Jeremy Cline 3:20
Okay. So, what's the trigger that gets them to you in the first place?

Michele Phillips 3:24
I think it's that knowing that you're meant for something better, that little bit of dissatisfaction. My clients are successful people. I always say there's a lot of fabulous, hardworking people that are out there every day, doing their best, giving their all, but yet, they know there's some piece of satisfaction missing. We call it here in the United States the Sunday scaries, when you're just feeling that feeling. Nobody should have to live that way. And everyone has more power than they think. So, my superpower is helping people see it a different way, giving them a new perspective.

Jeremy Cline 4:02
So, when it comes to how happy and optimistic someone is, what are the factors, both internal and external, that can affect that?

Michele Phillips 4:15
There's so many factors. We live in a crazy world, right? But I always say there's two different types of people living in the world. There's the pessimists and the complainers and the ones looking, you know, everything's getting worse. And then, there's a group of people saying, 'You know what? Look at us right now. You're in England, and I'm in New York, and we're having this fabulous Zoom conversation, and AI is here, and people could fear it or use it for their good.' So, it's the perspective that you look at. The world is changing, it's moving fast, but are you going to optimise that for your benefit and for making it a better place or thinking it's going the wrong way, going downhill?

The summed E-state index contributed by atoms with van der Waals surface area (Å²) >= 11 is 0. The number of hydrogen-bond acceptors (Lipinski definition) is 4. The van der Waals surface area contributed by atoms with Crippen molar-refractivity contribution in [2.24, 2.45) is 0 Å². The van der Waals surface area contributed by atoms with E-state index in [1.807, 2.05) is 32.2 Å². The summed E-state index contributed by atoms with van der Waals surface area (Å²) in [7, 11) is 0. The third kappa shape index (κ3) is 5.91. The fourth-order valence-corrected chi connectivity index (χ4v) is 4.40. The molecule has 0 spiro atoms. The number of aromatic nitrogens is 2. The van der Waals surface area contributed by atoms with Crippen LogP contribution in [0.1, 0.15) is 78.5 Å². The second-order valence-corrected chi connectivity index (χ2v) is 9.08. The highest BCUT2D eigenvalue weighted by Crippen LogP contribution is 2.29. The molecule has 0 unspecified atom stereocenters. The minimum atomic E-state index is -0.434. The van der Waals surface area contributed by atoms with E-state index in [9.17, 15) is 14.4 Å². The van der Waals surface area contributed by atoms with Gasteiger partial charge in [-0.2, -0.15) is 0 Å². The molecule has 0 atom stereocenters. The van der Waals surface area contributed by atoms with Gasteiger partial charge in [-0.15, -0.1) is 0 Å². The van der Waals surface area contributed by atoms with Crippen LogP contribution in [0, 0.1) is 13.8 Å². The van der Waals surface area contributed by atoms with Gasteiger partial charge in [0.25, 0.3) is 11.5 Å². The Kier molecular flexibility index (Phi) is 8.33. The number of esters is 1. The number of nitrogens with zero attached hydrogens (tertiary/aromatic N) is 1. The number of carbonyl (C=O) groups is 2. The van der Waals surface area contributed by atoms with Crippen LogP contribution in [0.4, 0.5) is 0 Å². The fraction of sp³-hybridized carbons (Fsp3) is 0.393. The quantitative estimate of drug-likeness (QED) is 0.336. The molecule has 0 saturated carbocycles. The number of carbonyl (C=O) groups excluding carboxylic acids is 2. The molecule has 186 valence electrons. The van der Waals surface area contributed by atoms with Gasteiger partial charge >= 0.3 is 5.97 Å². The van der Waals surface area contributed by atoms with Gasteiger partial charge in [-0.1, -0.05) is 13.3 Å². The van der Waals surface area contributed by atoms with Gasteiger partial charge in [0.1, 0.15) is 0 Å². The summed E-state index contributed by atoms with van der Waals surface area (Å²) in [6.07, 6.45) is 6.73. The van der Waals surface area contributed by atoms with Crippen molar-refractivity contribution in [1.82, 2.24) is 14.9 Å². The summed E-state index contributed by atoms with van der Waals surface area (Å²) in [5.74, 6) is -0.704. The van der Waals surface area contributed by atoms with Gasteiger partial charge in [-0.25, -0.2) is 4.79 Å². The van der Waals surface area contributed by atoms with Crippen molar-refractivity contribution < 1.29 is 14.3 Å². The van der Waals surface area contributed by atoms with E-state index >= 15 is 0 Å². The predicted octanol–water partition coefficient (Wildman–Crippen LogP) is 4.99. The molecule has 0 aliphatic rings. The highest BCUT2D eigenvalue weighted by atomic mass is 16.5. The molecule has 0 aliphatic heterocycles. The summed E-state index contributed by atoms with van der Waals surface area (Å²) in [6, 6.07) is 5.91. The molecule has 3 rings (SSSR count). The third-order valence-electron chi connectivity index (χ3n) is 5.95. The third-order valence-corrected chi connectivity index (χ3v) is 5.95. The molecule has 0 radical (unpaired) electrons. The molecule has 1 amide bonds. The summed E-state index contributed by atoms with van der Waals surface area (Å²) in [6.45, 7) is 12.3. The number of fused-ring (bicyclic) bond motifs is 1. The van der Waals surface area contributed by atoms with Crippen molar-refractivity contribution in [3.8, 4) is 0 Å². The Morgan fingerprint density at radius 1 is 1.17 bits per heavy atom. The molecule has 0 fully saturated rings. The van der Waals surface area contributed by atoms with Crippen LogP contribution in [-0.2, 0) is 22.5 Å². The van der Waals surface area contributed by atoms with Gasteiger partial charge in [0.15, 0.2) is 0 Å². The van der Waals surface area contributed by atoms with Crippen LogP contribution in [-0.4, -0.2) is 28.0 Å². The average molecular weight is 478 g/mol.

Jeremy Cline 4:57
So, as I hear you then, it sounds like it's internal mindset, rather than external situation, which is rather more important when it comes to influencing self-happiness.

Michele Phillips 5:09
Oh my gosh, if I could like jump up and down right now, yes. Because people have so much more power than they think. If you think you're going to get everybody to behave like you want and drive like you want and go to the grocery checkout like you want, I always tease people, I say, 'You can't even get your kids to do what you want sometimes, and you think you're going to get your government, your community.' So, I'm not saying you don't care about these things, and you don't influence them, but when you realise, all the power is yours, and everywhere you go, you're taking that energy with you, you're taking that positivity or negativity with you, and the results you're getting is a mirror from what your outlook is.

Jeremy Cline 5:53
I'm just wondering how far this can extend. Because you're over there in New York, I'm here in the UK, we are both in safe, stable, wealthy countries, the expression first-world problems. So, if you've got someone who does not have those advantages, maybe they're in a developing country, things are an awful lot harder, is it still possible to have this kind of internal optimistic mindsets in those circumstances?

Michele Phillips 6:27